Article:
Change theme
Change theme


Content Types


JEL Codes






Published After

Published Before

10 Results

The Macroeconomic Implications of Coholding

Staff Working Paper 2024-16 Michael Boutros, Andrej Mijakovic
Coholder households simultaneously carry high-cost credit card debt and low-yield cash. We study the implications of this behavior for fiscal and monetary policy, finding that coholder households have smaller consumption responses in the short run but larger responses in the long run.

Unintended Consequences of the Home Affordable Refinance Program

Staff Working Paper 2024-11 Phoebe Tian, Chen Zheng
We investigate the unintended consequences of the Home Affordable Refinance Program (HARP). Originally designed to help borrowers refinance after the 2008–09 global financial crisis, HARP inadvertently strengthened the market power of incumbent lenders by creating a cost advantage for them. Despite a 2013 policy rectifying this cost advantage, we still find significant welfare losses for borrowers.
Content Type(s): Staff research, Staff working papers Topic(s): Financial institutions JEL Code(s): G, G2, G21, G5, G51, L, L5, L51

Modelling Canadian mortgage debt and payments in a semi-structural model

Staff Analytical Note 2024-1 Fares Bounajm, Austin McWhirter
We show how Canadian mortgage debt dynamics can be modelled in a semi-structural macroeconomic model, such as the Bank of Canada’s LENS. The model we propose accounts for Canada’s unique mortgage debt structure.

Perceived versus Calibrated Income Risks in Heterogeneous-Agent Consumption Models

Staff Working Paper 2023-59 Tao Wang
Perceived income risks reported in a survey of consumer expectations are more heterogeneous and, on average, lower than indirectly calibrated risks based on panel data. They prove to be one explanation for why a large fraction of households hold very little liquid savings and why accumulated wealth is widely unequal across households.

Unpacking Moving: A Quantitative Spatial Equilibrium Model with Wealth

Staff Working Paper 2023-34 Elisa Giannone, Qi Li, Nuno Paixao, Xinle Pang
We propose a model to understand low observed migration rates by considering the interaction between location and wealth decisions. We look at different policies and find that temporary moving vouchers only slightly increase welfare, while lower housing regulations can decrease the welfare gap by lowering house prices nationwide.
Content Type(s): Staff research, Staff working papers Topic(s): Housing, Regional economic developments JEL Code(s): G, G5, G51, R, R1, R12, R13, R2, R3, R31, R5, R52

Gazing at r-star: A Hysteresis Perspective

Staff Working Paper 2023-5 Paul Beaudry, Katya Kartashova, Césaire Meh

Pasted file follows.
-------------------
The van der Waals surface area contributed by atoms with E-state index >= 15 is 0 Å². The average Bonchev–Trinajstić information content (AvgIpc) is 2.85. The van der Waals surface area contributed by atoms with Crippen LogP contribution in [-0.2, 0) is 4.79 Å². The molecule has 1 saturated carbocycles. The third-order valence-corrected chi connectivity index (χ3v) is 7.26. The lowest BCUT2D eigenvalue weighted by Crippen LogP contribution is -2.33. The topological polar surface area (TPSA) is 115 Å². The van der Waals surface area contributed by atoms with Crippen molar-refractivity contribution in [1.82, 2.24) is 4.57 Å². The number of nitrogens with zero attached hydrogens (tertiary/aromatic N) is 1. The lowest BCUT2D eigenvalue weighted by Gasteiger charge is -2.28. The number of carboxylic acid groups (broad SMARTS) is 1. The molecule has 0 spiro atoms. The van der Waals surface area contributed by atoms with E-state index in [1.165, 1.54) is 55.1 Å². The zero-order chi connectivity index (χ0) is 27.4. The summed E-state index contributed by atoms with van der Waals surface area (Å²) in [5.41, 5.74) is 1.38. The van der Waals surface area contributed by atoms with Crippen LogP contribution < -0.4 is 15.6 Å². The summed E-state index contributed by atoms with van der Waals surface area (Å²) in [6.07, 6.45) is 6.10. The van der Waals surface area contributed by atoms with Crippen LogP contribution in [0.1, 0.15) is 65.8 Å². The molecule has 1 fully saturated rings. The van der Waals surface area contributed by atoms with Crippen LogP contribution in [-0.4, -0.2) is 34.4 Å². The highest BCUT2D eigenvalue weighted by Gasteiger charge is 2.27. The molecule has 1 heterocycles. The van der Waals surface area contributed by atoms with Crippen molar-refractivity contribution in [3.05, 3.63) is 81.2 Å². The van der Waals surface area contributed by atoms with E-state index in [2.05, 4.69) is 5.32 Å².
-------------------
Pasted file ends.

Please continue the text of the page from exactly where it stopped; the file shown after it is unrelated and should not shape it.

Many explanations for the decline in real interest rates over the last 30 years point to the role that population aging or rising income inequality plays in increasing the long-run aggregate demand for assets. Notwithstanding the importance of such factors, the starting point of this paper is to show that the major change driving household asset demand over this period is instead an increased desire—for a given age and income level—to hold assets.

Windfall Income Shocks with Finite Planning Horizons

Staff Working Paper 2022-40 Michael Boutros
How do households respond when they receive unanticipated income, such as an inheritance or government stimulus cheque? This paper studies these windfall income shocks through a model of household behaviour that generates a realistic consumption response for households along the entire distribution of wealth.

Can the characteristics of new mortgages predict borrowers’ financial stress? Insights from the 2014 oil price decline

Staff Analytical Note 2021-22 Olga Bilyk, Ken Chow, Yang Xu
We study the relationship between characteristics of new mortgages and borrowers’ financial stress in Canada’s energy-intensive regions following the 2014 collapse in oil prices. We find that borrowers with limited home equity were more likely to have difficulty repaying debt.

ToTEM III: The Bank of Canada’s Main DSGE Model for Projection and Policy Analysis

ToTEM III is the most recent generation of the Bank of Canada’s main dynamic stochastic general equilibrium model for projection and policy analysis. The model helps Bank staff tell clear and coherent stories about the Canadian economy’s current state and future evolution.

The Heterogeneous Effects of COVID-19 on Canadian Household Consumption, Debt and Savings

Staff Working Paper 2020-51 James (Jim) C. MacGee, Thomas Michael Pugh, Kurt See
The impact of COVID-19 on Canadian households’ debt and unplanned savings varies by household income. Low-income and high-income households accrued unplanned savings, while middle-income households tended to accumulate more debt.